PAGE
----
Last updated on October 11th, 2022
The world is changing faster than ever. Is your business continuity plan keeping pace?
Between the COVID pandemic and ensuing shutdowns, supply chain debacles, the labor shortage, gas price hikes, increased cyber threats, the war in Ukraine, catastrophic weather events, and now, uncertainties surrounding the economic environment, the last three years have proven time and time again that continuity planning should be a regular, ongoing part of running a business.
A business continuity plan proactively anticipates internal (i.e., you suddenly become incapacitated) and external (i.e., a global pandemic) events that can disrupt your business and defines how you’ll prevent, mitigate, respond, and recover. At the end of the day, a plan can help you maintain operations, minimize impact on your business and others that depend on you for their business; protect staff, finances and brand; and return to normal as quickly as possible.
Take a ransomware attack as an example, since it can shut down operations an average of 20 days. Your plan would detail what you’re doing to prevent an attack; how to minimize the impact should an attack occur; how to keep operations going despite an attack; and what you would need to do to get business operations back to normal ASAP.
Developing the plan should be a team effort among key people in your organization. That way, everyone knows the protocols to follow and can react with speed and clarity should the need arise.
According to InvenioIT – an industry leader in business continuity, data protection and IT security, your plan should identify objectives and include important contact information; risk assessments; business impact; prevention; response plan; systems planning; backup locations and assets; communication plan; testing protocols; and gaps and recommended fixes. (Refer to InvenioIT for details.)
As noted by Everbridge.com – a critical event management platform company, manufacturers should make sure their plan includes backup vendors, machinery and facilities; alternative workflows, routes, and scheduling; response to IT outages and disruptions; and how you’ll communicate with key stakeholders.
The U.S. Department of Homeland Security along with FEMA developed a free, downloadable business continuity planning suite. It includes training resources, a plan template, and test scenarios.
Perhaps one of the most challenging parts of continuity planning is figuring out how to prioritize what your plan should focus on first.
RiskMethods.net provides some ideas to help get the ball rolling: “In manufacturing, consider events that can cause significant unplanned downtime in operations like severe weather; hazardous materials issues; supply chain disruptions; and equipment failure. If you’re a manufacturing company, any business processes that make you unable to continue producing an important share of your product portfolio should be labeled as critical business processes.”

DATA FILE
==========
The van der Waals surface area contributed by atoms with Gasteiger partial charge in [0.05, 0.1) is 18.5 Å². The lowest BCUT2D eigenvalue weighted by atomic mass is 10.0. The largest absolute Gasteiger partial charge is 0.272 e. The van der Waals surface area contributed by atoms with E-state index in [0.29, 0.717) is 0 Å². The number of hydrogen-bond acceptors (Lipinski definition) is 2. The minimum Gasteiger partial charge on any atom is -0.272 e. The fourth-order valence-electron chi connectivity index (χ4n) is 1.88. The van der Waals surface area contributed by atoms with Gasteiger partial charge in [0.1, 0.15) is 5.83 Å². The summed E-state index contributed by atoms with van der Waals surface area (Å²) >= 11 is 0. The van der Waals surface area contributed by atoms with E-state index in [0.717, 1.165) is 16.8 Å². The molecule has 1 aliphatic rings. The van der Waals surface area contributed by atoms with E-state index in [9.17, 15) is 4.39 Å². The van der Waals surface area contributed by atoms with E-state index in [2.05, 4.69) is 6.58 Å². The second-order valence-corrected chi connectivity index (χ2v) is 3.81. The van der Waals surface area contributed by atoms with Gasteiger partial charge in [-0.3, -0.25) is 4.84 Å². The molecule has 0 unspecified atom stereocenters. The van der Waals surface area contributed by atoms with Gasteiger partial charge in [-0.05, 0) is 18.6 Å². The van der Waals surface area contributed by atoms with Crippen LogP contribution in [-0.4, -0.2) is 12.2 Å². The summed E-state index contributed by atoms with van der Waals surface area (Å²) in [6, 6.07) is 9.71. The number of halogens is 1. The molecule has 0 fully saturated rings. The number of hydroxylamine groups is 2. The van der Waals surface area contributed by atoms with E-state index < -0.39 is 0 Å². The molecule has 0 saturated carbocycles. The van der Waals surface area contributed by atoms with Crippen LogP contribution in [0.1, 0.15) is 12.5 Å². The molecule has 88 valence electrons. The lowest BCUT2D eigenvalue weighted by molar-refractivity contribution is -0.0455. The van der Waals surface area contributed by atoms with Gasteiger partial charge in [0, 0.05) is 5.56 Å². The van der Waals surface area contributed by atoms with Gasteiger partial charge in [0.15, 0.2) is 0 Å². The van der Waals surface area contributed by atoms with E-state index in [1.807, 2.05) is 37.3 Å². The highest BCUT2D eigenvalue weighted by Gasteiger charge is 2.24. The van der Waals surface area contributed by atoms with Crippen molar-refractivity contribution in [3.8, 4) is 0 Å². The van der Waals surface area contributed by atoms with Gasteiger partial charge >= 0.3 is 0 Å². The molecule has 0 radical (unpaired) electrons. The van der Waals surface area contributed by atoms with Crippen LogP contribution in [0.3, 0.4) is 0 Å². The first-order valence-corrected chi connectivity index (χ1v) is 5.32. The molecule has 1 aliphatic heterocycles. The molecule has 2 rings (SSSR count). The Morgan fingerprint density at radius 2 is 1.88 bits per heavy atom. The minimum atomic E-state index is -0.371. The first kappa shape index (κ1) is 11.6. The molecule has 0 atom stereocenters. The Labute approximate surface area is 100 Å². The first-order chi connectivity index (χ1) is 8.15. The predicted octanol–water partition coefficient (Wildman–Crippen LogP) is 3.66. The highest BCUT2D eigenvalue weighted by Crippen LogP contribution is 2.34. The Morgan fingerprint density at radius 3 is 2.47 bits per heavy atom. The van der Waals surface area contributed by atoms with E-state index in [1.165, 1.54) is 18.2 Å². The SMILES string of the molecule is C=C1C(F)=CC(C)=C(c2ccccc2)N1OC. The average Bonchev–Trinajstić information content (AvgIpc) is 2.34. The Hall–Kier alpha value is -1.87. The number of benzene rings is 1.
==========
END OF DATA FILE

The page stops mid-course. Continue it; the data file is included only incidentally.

ContinuityCentral.com’s article, “Myth Busters: A Business Continuity Statistical Mystery Solved?” (Geary Sikich, Feb. 19, 2020) includes a list of questions that can help you prioritize – here are my favorites:
- “What are the three to five scenarios that could put our company out of business?
- Do we have a set of early warning indicators for emerging threats to the business?
- Are we developing accurate assessments of the issues facing our organization (direct, indirect)?
- What opportunities have we missed over the past three years due to inaction rather than lack of knowledge?”
You may also want to check out Accenture’s research report on operating through volatility, which includes a five-pillar framework for understanding immediate and potential future risks:
- “The people that power the organization
- The overarching strategy of the organization and how it differentiates the company
- The systems that underpin operations, both internally and with customers
- The supply chain and operational network that allow the company to fulfill customer needs.
- The partner and customer ecosystem and its alignment to business goals.”
Since so many factors impacting business can change on a dime, be sure to review and update your continuity plan at least every six months.
While you’re focused on protecting your business, let RBT CPAs focus on protecting you by providing professional, ethical and top-notch accounting, auditing and tax services. We’ve been serving businesses in the Hudson Valley and beyond for over 50 years and believe we succeed when we help you succeed. To learn more about what RBT CPAs can do for you, give us a call today.